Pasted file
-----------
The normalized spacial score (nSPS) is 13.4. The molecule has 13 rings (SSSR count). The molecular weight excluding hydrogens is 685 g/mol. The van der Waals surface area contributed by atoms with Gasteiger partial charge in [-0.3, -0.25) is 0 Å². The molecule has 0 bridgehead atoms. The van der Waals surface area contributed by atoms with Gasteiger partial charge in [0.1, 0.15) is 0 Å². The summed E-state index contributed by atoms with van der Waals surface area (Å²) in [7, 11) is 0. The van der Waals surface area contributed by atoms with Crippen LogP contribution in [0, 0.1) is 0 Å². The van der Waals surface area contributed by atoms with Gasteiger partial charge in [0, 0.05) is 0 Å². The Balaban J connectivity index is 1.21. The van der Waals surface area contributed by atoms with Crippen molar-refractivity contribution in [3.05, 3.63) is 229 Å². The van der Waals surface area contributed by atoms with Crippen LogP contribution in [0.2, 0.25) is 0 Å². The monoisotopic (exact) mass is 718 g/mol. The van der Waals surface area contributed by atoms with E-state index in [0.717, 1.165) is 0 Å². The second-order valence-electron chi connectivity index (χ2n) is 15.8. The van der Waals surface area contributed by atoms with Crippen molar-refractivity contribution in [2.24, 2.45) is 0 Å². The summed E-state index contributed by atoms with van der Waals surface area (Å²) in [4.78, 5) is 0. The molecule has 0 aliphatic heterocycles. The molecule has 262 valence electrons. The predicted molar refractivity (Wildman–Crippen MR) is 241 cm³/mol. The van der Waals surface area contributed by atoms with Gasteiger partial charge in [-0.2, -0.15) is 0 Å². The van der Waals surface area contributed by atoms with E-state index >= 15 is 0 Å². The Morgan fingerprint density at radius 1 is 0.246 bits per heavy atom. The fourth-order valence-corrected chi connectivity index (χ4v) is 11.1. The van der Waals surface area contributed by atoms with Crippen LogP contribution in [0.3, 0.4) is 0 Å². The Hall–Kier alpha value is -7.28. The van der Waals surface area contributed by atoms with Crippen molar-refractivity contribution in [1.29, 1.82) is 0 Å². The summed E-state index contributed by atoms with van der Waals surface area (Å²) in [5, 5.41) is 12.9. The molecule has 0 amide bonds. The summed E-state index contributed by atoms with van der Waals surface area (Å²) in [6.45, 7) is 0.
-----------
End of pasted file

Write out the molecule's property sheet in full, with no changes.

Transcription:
The normalized spacial score (nSPS) is 13.4. The molecule has 13 rings (SSSR count). The molecular weight excluding hydrogens is 685 g/mol. The van der Waals surface area contributed by atoms with Gasteiger partial charge in [-0.3, -0.25) is 0 Å². The molecule has 0 bridgehead atoms. The van der Waals surface area contributed by atoms with Gasteiger partial charge in [0.1, 0.15) is 0 Å². The summed E-state index contributed by atoms with van der Waals surface area (Å²) in [7, 11) is 0. The van der Waals surface area contributed by atoms with Crippen LogP contribution in [0, 0.1) is 0 Å². The van der Waals surface area contributed by atoms with Gasteiger partial charge in [0, 0.05) is 0 Å². The Balaban J connectivity index is 1.21. The van der Waals surface area contributed by atoms with Crippen molar-refractivity contribution in [3.05, 3.63) is 229 Å². The van der Waals surface area contributed by atoms with Crippen LogP contribution in [0.2, 0.25) is 0 Å². The monoisotopic (exact) mass is 718 g/mol. The van der Waals surface area contributed by atoms with E-state index in [0.717, 1.165) is 0 Å². The second-order valence-electron chi connectivity index (χ2n) is 15.8. The van der Waals surface area contributed by atoms with Crippen molar-refractivity contribution in [2.24, 2.45) is 0 Å². The summed E-state index contributed by atoms with van der Waals surface area (Å²) in [4.78, 5) is 0. The molecule has 0 aliphatic heterocycles. The molecule has 262 valence electrons. The predicted molar refractivity (Wildman–Crippen MR) is 241 cm³/mol. The van der Waals surface area contributed by atoms with Gasteiger partial charge in [-0.2, -0.15) is 0 Å². The van der Waals surface area contributed by atoms with E-state index >= 15 is 0 Å². The Morgan fingerprint density at radius 1 is 0.246 bits per heavy atom. The fourth-order valence-corrected chi connectivity index (χ4v) is 11.1. The van der Waals surface area contributed by atoms with Crippen LogP contribution in [0.3, 0.4) is 0 Å². The Hall–Kier alpha value is -7.28. The van der Waals surface area contributed by atoms with Crippen molar-refractivity contribution in [1.29, 1.82) is 0 Å². The summed E-state index contributed by atoms with van der Waals surface area (Å²) in [5, 5.41) is 12.9. The molecule has 0 amide bonds. The summed E-state index contributed by atoms with van der Waals surface area (Å²) in [6.45, 7) is 0.